8th Street Grille 20 W. 8th St., Holland. 616-392-5888 AMERICAN. This eclectic grille located in the heart of Holland offers a mix of draft and bottled craft beers and a variety of pub classics and new, American beer-inspired dishes.  Enjoy happy hour from 3-6 p.m. Monday through Friday and 9-10 p.m. on Friday and Saturday, which includes delicious half-off appetizers and $1 off drafts. SERVING: Lunch, Dinner OPEN ON: 7 days. GO THERE FOR: 28 taps of craft beer, hometown atmosphere.

Kirby House 2 Washington, Grand Haven. 616-846-3299 AMERICAN. The Grill Room doesn’t pretend to be anything other than what it is — a chop house and grill. Atmosphere is warm with Tuscan tones, atmospheric lighting, classically cool music and leather booths. The menu focuses on steaks and chops and makes no apologies. The steaks are prime USDA choice, the seafood selection immaculate, and the wine and beverage list is top shelf. Relaxed and unpretentious atmosphere. SERVING: Lunch Dinner OPEN ON: 7 days. GO THERE FOR: Nightlife.

84 East 84 East 8th St., Holland. 616-396-8484 ITALIAN. While we categorize it as “Italian,” that’s a bit limiting for this downtown Holland spot, which specializes in creating inventive pasta dishes. Housed in an old industrial building, 84 East is a favorite splurge spot among REVUE’s Hope College minions. 84 East also serves up designer pizzas and a few non-pasta house specialties like Pork Marsala and Mahi Mahi. SERVING: Lunch Dinner OPEN ON: Closed Sunday GO THERE FOR: Baked Spaghetti Pie, Tuxedo Chicken Pasta.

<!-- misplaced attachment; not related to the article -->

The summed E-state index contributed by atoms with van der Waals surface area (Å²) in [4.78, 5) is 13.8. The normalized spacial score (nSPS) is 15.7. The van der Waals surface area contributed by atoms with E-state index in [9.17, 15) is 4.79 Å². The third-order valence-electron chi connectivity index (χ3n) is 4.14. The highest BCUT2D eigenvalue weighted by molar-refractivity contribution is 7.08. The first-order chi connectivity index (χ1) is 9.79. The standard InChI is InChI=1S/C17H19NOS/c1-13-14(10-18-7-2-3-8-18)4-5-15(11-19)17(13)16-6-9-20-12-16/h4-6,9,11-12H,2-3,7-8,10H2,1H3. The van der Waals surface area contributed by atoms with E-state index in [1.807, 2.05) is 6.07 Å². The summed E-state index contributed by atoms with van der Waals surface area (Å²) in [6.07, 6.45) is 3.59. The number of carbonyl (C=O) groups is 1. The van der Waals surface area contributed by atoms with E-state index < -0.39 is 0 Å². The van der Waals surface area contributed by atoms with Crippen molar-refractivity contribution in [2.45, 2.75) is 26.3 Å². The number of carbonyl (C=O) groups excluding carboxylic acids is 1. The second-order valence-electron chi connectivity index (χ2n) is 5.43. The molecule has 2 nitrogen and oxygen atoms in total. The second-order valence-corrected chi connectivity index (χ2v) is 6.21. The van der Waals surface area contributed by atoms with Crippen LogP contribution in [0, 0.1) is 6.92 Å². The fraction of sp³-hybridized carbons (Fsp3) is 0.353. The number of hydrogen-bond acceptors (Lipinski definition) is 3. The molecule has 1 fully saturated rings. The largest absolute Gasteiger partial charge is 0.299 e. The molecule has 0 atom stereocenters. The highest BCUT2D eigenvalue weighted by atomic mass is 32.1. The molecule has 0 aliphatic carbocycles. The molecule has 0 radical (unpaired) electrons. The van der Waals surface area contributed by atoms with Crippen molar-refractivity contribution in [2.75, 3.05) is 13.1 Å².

Mia & Grace 1133 3rd St., Muskegon. 231-725-9500 AMERICAN. Calls itself a bakery and bistro, but that’s too limiting to describe the creativity of Mia & Grace’s menu. The farm-to-table eatery in downtown Muskegon is casual and comfortable and serves lots of one-of-a-kind items like the Pork Belly Reuben or the Duck PB&J (duck confit, carmelized onions, cashew-peanut butter, green pepper jelly, anadama bread). SERVING: Breakfast Lunch OPEN ON: Closed on Sunday. GO THERE FOR: Salads, Soups, Creme Brulee.

»

»

64 | REVUEWM.COM | July 2013

»

»

»

»

Salt of the Earth 114 East Main St., Fennville. 269-561-7258 AMERICAN. Salt of the Earth is a farm-to-table-inspired restaurant, bar, and bakery located in the heart of SW Michigan farm country in Fennville. Focuses on fresh, seasonal, and local ingredients whenever possible. Also serves up live music on weekends. SERVING: Lunch Dinner OPEN ON: 7 days. GO THERE FOR: House made rustic cuisine.

»

Saugatuck Brewing Company 2948 Blue Star Highway. 269-857-7222 BREWPUB. Enjoy a traditional Irish-style pub that features quality beer, wine, food and service. Try one of 12 unique brews that are served in the pub and bottled and distributed throughout the Midwest. SERVING: Lunch Dinner OPEN ON: 7 days. GO THERE FOR: Beer in a family friendly pub environment.

»

Vitale’s of Zeeland 59 W. Washington St. (616) 772-5900 ITALIAN. This family owned restaurant specializes in Italian dining, but also has a full menu including Mexican and American specialties. Family friendly atmosphere with newly remodeled dining, and an expanded sports bar with big screen TVs. Happy hour specials, live music every Saturday and has been voted Best Pizza seven years in a row by the Grand Rapids Press. SERVING: Lunch Dinner OPEN ON: 7 days. GO THERE FOR: Pizza.

»

»